Forty-five Cherry Valley-Springfield Central School students received their diplomas Saturday at the Glimmerglass Opera House. The class of 2013 commemorates the 25th graduation celebrated by the Cherry Valley-Springfield Central School.
The events began with a processional by the CV-S Concert Band followed by the traditional “Pomp and Circumstance March.”
Next, the salutatorian, Alexander Freehafer, gave his address and then the class advisers and guest speakers spoke. There was also a song, “My Wish,” sang by Matthew Jones and accompaniment by Irene Fassett. The guest speakers, Kim Gray and Merrilyn Clapper used the song, telling each of the students their wishes for them.
“Grow up but don’t grow old,” they told one student. They told another student to “Stand tall and enjoy what life has to offer.” They then told all of the students to be thankful for their parents and they can always come home to CV-S Central School.
Principal Kevin Keane honored events in 1988 as a way of remembering the first graduation ceremony hosted that year by the Cherry Valley-Springfield Central School. He noted that Bobby McFerrin’s “Don’t Worry, Be Happy” was the No. 1 song on the Billboard Hot 100 chart for two weeks. As Keane said this, the CV-S Concert Band broke into song, playing the tune for a few measures.
Keane then had members of the class of 1988 stand if they were in the audience, two of which were current teachers at CV-S.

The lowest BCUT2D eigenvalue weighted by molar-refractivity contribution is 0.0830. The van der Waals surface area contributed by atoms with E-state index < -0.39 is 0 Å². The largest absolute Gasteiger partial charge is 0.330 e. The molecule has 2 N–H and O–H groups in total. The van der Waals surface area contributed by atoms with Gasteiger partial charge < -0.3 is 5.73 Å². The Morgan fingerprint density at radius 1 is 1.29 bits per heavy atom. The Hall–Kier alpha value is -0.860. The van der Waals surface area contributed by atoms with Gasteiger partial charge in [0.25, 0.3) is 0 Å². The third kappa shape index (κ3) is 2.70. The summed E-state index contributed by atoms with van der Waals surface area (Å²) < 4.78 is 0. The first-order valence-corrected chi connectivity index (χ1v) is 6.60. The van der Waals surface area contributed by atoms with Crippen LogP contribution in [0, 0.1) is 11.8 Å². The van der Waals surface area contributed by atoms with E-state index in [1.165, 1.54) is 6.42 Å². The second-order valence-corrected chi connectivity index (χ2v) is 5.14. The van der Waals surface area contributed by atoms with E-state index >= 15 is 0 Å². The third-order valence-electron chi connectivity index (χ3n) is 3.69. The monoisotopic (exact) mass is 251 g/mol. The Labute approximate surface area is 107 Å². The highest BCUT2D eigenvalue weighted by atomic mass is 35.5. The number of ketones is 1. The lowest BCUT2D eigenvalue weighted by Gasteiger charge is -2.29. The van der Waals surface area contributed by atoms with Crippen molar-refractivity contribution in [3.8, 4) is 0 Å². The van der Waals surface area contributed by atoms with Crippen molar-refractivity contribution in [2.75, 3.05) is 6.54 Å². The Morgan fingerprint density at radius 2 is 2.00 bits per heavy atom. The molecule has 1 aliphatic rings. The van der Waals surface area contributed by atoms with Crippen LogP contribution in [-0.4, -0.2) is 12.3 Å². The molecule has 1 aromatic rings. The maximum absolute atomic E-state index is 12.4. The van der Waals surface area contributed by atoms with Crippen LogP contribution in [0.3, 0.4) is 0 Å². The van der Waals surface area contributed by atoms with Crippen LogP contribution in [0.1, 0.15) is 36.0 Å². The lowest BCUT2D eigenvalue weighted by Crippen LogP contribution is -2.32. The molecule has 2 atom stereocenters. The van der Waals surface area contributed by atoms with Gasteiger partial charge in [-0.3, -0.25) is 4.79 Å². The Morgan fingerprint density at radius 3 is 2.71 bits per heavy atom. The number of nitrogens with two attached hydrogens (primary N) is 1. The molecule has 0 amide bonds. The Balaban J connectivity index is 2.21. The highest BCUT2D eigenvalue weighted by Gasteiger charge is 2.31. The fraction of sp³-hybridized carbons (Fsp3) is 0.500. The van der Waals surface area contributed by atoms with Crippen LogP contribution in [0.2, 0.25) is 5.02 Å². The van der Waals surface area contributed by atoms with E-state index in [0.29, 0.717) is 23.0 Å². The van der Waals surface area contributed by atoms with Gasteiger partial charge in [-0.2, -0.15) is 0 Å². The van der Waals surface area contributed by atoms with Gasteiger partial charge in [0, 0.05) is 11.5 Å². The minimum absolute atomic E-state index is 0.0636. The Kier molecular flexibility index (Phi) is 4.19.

Keane then presented awards with the Interim Superintendent Richard Rose. Then came what everybody was waiting for — the presentation of diplomas with Robert Tabor, the school board president.
The valedictorian, Shawn Lowry, then gave his speech. He thanked parents, family, teachers, coaches, guidance counselors and community members for loving, training, preparing him and his peers. Most importantly, he noted that they never gave up on his class.
Lowry said “One of the wisest men to ever give advice, next to Yoda of course, Dr. Seuss, who said ‘Be who you are and say what you feel because those who mind don’t matter and those who matter don’t mind.’”
He then gave advice to everyone in the Opera House, not just the seniors.
“Today I present you with a challenge, a challenge to follow your calling,” he said. “Find your niche and your place in the world.”
He asked the audience, “What are you called to do.”
He told everyone to never settle for good enough. Lowry added: “We will spend over 76,000 hours of our lives working so we should enjoy it. “
Lowry noted that he played baseball for 10 years, and in that time, he had his share of bad plays.
“Whenever you make a bad play all you can do is shake it off and make another play,” he said.
“Baseball is a lot like life, there is no such thing as stalling the clock,” Lowry continued. “You have to play till the final pinch, the final out. Why not live life the same way?”
After the valedictory speech, the seniors sang the Alma Mater, lead by Rachel Ann Peterson. The class President Tyler McDermott, introduced the class of 2013 followed by the recessional played by five clarinet players from the senior class. Then the students walked outside into the sunshine and into a new chapter in their lives.